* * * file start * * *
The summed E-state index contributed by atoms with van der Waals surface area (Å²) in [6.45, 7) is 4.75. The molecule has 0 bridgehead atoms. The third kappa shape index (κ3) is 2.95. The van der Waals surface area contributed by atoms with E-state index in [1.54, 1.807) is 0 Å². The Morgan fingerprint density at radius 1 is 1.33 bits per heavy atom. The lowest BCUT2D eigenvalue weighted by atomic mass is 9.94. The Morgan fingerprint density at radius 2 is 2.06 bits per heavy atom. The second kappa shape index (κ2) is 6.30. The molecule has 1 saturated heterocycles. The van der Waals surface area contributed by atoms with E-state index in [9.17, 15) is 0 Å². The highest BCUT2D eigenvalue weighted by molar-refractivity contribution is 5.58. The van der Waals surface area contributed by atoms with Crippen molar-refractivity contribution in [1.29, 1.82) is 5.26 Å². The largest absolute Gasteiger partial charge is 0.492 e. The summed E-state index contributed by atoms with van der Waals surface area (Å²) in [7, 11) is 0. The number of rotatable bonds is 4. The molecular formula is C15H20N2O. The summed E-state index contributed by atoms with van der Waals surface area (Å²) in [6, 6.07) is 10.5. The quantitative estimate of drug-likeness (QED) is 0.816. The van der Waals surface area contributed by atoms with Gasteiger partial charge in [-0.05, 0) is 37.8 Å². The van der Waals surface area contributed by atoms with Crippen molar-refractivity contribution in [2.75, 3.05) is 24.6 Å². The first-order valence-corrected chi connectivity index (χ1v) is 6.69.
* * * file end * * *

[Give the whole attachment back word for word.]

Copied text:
The summed E-state index contributed by atoms with van der Waals surface area (Å²) in [6.45, 7) is 4.75. The molecule has 0 bridgehead atoms. The third kappa shape index (κ3) is 2.95. The van der Waals surface area contributed by atoms with E-state index in [1.54, 1.807) is 0 Å². The Morgan fingerprint density at radius 1 is 1.33 bits per heavy atom. The lowest BCUT2D eigenvalue weighted by atomic mass is 9.94. The Morgan fingerprint density at radius 2 is 2.06 bits per heavy atom. The second kappa shape index (κ2) is 6.30. The molecule has 1 saturated heterocycles. The van der Waals surface area contributed by atoms with E-state index in [9.17, 15) is 0 Å². The highest BCUT2D eigenvalue weighted by molar-refractivity contribution is 5.58. The van der Waals surface area contributed by atoms with Crippen molar-refractivity contribution in [1.29, 1.82) is 5.26 Å². The largest absolute Gasteiger partial charge is 0.492 e. The summed E-state index contributed by atoms with van der Waals surface area (Å²) in [7, 11) is 0. The number of rotatable bonds is 4. The molecular formula is C15H20N2O. The summed E-state index contributed by atoms with van der Waals surface area (Å²) in [6, 6.07) is 10.5. The quantitative estimate of drug-likeness (QED) is 0.816. The van der Waals surface area contributed by atoms with Gasteiger partial charge in [-0.05, 0) is 37.8 Å². The van der Waals surface area contributed by atoms with Crippen molar-refractivity contribution in [2.75, 3.05) is 24.6 Å². The first-order valence-corrected chi connectivity index (χ1v) is 6.69.